Offset those calorie-laden sundowner sessions while enjoying the opportunity to admire the wildlife without a row of jeeps in the background. Here are a few to put top of your bucket list...
One unexpected side effect of lockdown? Many of us might well have realised we quite enjoy steering clear of crowds, making a walking safari the ideal option for your next travel fix.
You can offset those calorie-laden sundowner sessions while enjoying the opportunity to admire the wildlife without a row of jeeps in the background.
A hike through Australia’s largest national park offers a safari experience a world away from the average African safari. But it’s not just about the wildlife - these one-day walking safaris, led by aboriginal guides, finish with fascinating storytelling sessions.
You could argue that spotting one of the park’s wallaroos (a cross between a wallaby and a kangaroo) is more exciting than a leopard sighting, and that UNESCO-listed Kakadu’s impossibly cute pig-nosed turtles and northern quolls (tiny, speckled marsupials) are far more photogenic than any of the Big Five.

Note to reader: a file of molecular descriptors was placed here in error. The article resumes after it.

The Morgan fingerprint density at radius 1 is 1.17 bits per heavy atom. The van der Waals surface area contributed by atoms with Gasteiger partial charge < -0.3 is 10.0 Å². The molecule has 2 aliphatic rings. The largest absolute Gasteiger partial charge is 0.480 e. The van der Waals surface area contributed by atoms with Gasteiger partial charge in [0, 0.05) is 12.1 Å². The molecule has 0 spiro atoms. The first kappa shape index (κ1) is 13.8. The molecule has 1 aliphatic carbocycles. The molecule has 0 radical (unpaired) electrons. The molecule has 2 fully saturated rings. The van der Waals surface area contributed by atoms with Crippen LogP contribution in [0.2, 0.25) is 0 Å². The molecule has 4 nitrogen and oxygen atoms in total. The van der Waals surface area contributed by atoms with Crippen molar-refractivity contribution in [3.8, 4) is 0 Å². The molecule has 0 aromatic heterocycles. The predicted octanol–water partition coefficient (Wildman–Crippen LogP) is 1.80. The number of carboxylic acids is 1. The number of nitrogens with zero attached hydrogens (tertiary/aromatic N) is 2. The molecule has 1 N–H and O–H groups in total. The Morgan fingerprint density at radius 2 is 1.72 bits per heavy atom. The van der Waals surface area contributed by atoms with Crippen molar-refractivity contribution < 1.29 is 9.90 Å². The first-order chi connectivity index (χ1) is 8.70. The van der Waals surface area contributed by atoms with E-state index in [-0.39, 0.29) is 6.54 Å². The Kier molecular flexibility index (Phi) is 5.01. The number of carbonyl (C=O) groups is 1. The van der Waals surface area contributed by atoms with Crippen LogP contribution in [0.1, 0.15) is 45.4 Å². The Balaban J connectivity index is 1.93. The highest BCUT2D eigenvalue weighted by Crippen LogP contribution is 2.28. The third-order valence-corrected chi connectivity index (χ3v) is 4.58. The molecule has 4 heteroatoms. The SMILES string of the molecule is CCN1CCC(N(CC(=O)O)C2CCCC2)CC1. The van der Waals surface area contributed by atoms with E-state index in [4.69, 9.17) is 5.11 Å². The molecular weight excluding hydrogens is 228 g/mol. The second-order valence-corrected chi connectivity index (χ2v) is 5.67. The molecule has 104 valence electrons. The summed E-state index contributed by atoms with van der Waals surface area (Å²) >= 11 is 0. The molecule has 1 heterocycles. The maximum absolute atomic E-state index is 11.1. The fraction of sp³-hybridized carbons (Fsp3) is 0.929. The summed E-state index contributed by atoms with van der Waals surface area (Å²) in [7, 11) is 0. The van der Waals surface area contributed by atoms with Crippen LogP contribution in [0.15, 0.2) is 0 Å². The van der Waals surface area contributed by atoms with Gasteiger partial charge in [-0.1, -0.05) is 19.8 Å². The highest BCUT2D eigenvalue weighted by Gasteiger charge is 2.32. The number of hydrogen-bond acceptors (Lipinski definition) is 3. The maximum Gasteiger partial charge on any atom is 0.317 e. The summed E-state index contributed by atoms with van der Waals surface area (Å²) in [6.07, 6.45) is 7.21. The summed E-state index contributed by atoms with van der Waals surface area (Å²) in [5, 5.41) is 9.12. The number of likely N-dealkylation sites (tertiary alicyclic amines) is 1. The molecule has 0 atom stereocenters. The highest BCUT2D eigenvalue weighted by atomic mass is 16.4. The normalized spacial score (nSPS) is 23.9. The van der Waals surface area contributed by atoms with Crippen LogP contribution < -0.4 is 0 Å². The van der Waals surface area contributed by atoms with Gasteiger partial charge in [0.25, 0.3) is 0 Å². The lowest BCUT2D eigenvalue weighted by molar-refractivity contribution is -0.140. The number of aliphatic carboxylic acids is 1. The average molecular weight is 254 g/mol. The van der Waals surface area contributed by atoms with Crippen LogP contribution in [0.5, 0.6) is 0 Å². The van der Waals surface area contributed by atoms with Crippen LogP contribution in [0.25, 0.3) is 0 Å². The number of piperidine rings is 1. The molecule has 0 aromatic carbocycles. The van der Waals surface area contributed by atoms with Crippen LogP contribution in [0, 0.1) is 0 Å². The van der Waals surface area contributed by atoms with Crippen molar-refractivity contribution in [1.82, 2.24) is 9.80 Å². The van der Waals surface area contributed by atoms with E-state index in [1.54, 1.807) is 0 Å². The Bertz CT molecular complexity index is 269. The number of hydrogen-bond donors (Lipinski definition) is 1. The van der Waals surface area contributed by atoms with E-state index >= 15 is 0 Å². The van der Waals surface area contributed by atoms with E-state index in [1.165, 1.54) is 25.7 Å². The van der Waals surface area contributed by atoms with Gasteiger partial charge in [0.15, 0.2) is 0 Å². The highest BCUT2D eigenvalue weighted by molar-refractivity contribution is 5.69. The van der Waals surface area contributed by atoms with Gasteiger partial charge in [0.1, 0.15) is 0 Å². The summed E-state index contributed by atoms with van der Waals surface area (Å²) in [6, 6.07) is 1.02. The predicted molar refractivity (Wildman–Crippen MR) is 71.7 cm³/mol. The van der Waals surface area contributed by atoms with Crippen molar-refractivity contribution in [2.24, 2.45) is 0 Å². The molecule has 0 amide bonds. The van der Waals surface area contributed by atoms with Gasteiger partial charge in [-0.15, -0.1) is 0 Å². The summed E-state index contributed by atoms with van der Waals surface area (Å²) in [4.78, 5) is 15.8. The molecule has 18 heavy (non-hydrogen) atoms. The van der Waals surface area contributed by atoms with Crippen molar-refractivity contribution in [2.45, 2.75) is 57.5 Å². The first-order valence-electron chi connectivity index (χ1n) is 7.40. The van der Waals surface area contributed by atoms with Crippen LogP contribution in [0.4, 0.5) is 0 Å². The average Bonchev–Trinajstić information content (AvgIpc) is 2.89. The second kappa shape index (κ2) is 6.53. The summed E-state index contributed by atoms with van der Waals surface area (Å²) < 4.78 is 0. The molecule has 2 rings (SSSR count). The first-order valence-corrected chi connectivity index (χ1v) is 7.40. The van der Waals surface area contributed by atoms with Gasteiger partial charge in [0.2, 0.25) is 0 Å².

Best time to go: Dry season, so June, July and August
It’s a well known fact that a local safari guide is the best kind of safari guide, and for this particular walking safari, you’ll have a Maasai to show you around Campi ya Kanzi’s 283,000-acre reserve.
The camp accommodates just 16 guests, so two-legged creatures are rare. In fact, you’re much more like to spot one of the area’s 63 species of large mammal – the Chyulu Hills are home to lions, elephants, buffalos, rhinos and leopards, along with hartebeests, wild dogs, gerenuks and oryx. You’ll also learn about the rugged landscape, which is dominated by granite bluffs formed millions of years ago.
Best time to go: June to October
The beautiful Ahaspokuna Bush Camp is a fantastic base for Sri Lankan walking safaris. All of the safaris here are done on foot, and there are no jeeps in sight.